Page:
Light-induced vesicle explosions to mimic cellular reactions
Cells are the site of a multitude of chemical reactions, the precision of which is envied by scientists. A team of researchers from the CNRS and Bordeaux INP have neared this level of control by controlling the explosion of polymersomes through laser irradiation. These hollow polymer spheres, which can mimic certain cellular functions, react to a specific wavelength and thus release their content on demand. This research has been published in Angewandte Chemie International Edition.
Polymersomes are artificial vesicles that can mimic organelles, compartments naturally found in nucleic cells. Here researchers encapsulated fluorescent molecules in "giant" polymersomes with a diameter of a dozen micrometers. These fluorescent groups have the characteristic of decomposing under the action of light, but only at a specific wavelength. A suitable level of irradiation degrades these molecules and thus increases the solute concentration within the polymersomes. This entails an imbalance, which, because the polymersomes are relatively impermeable, cannot be compensated sufficiently rapidly. The vesicles are thus forced to rupture.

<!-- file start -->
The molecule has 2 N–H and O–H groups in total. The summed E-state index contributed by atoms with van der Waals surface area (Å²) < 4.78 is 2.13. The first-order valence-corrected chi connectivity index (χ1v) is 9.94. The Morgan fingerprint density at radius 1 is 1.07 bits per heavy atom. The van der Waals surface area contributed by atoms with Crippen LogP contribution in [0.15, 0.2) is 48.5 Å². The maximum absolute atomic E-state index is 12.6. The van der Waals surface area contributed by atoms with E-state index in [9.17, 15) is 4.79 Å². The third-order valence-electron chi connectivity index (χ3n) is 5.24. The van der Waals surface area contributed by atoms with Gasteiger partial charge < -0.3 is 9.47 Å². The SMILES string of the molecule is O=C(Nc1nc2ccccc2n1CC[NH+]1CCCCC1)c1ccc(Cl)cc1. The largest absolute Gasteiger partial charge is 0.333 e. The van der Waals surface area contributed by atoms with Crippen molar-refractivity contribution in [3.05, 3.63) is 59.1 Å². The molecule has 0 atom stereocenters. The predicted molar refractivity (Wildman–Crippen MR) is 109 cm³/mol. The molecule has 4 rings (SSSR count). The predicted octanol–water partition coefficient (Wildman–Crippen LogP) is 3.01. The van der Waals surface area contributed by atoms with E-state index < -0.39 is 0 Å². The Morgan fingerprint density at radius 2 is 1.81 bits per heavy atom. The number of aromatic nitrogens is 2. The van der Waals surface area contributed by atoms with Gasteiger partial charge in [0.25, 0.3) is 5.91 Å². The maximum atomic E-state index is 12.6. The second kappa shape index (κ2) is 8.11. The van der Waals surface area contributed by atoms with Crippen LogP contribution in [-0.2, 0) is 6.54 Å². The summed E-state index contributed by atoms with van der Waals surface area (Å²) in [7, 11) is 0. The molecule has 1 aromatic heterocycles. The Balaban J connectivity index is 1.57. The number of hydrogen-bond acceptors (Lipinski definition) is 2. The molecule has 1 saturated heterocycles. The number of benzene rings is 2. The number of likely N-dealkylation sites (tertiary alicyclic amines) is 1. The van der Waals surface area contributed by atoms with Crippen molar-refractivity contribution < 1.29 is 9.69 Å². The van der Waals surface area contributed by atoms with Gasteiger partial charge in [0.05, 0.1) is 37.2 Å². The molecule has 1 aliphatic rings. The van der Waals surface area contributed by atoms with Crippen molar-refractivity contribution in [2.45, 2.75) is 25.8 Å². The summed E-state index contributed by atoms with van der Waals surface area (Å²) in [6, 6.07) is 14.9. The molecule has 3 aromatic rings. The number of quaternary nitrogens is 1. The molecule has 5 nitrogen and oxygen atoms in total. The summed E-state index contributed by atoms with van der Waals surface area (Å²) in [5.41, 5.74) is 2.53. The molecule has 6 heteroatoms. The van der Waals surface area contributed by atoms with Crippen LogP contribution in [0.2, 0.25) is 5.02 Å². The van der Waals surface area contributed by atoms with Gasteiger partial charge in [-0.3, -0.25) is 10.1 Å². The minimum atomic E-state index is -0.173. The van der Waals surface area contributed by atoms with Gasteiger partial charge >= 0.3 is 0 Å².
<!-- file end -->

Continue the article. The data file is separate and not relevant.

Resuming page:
The team designed three types of polymersomes, each containing a specific fluorescent group, meant to react to different wavelengths. The researchers attained such a level of control that they were able to observe the vesicles and target them individually using a confocal microscope equipped with adequate lasers. In addition to light, other methods of control are currently being developed by researchers to rupture microvesicles: temperature, pH, magnetic fields and so on. This research could have medical applications in the long term, but for the time being researchers are studying the possibility of releasing substances in a controlled manner within artificial polymer cells, in order to be able to reproduce and better understand some of the metabolic reactions of the biological cell.